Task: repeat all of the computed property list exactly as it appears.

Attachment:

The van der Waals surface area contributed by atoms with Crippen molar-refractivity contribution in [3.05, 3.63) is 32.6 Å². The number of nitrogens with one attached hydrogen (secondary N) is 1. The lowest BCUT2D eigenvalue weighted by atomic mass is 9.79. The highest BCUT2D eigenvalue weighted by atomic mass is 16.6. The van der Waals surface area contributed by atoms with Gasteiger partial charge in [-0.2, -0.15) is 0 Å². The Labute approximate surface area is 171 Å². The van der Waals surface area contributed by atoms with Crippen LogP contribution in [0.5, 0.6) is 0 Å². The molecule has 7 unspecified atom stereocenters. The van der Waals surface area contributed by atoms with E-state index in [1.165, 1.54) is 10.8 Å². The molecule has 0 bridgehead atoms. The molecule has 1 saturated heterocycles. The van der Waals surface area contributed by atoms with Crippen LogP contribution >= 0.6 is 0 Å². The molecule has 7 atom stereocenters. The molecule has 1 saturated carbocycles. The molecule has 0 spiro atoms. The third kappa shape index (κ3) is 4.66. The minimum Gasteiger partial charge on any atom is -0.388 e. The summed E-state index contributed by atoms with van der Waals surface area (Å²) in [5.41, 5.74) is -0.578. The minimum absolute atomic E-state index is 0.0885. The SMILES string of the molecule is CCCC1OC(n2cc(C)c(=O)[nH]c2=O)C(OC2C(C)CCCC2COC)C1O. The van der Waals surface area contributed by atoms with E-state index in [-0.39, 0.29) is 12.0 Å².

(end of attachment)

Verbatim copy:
The van der Waals surface area contributed by atoms with Crippen molar-refractivity contribution in [3.05, 3.63) is 32.6 Å². The number of nitrogens with one attached hydrogen (secondary N) is 1. The lowest BCUT2D eigenvalue weighted by atomic mass is 9.79. The highest BCUT2D eigenvalue weighted by atomic mass is 16.6. The van der Waals surface area contributed by atoms with Gasteiger partial charge in [-0.2, -0.15) is 0 Å². The Labute approximate surface area is 171 Å². The van der Waals surface area contributed by atoms with Crippen LogP contribution in [0.5, 0.6) is 0 Å². The molecule has 7 unspecified atom stereocenters. The van der Waals surface area contributed by atoms with E-state index in [1.165, 1.54) is 10.8 Å². The molecule has 0 bridgehead atoms. The molecule has 1 saturated heterocycles. The van der Waals surface area contributed by atoms with Crippen LogP contribution >= 0.6 is 0 Å². The molecule has 7 atom stereocenters. The molecule has 1 saturated carbocycles. The molecule has 0 spiro atoms. The third kappa shape index (κ3) is 4.66. The minimum Gasteiger partial charge on any atom is -0.388 e. The summed E-state index contributed by atoms with van der Waals surface area (Å²) in [5.41, 5.74) is -0.578. The minimum absolute atomic E-state index is 0.0885. The SMILES string of the molecule is CCCC1OC(n2cc(C)c(=O)[nH]c2=O)C(OC2C(C)CCCC2COC)C1O. The van der Waals surface area contributed by atoms with E-state index in [-0.39, 0.29) is 12.0 Å².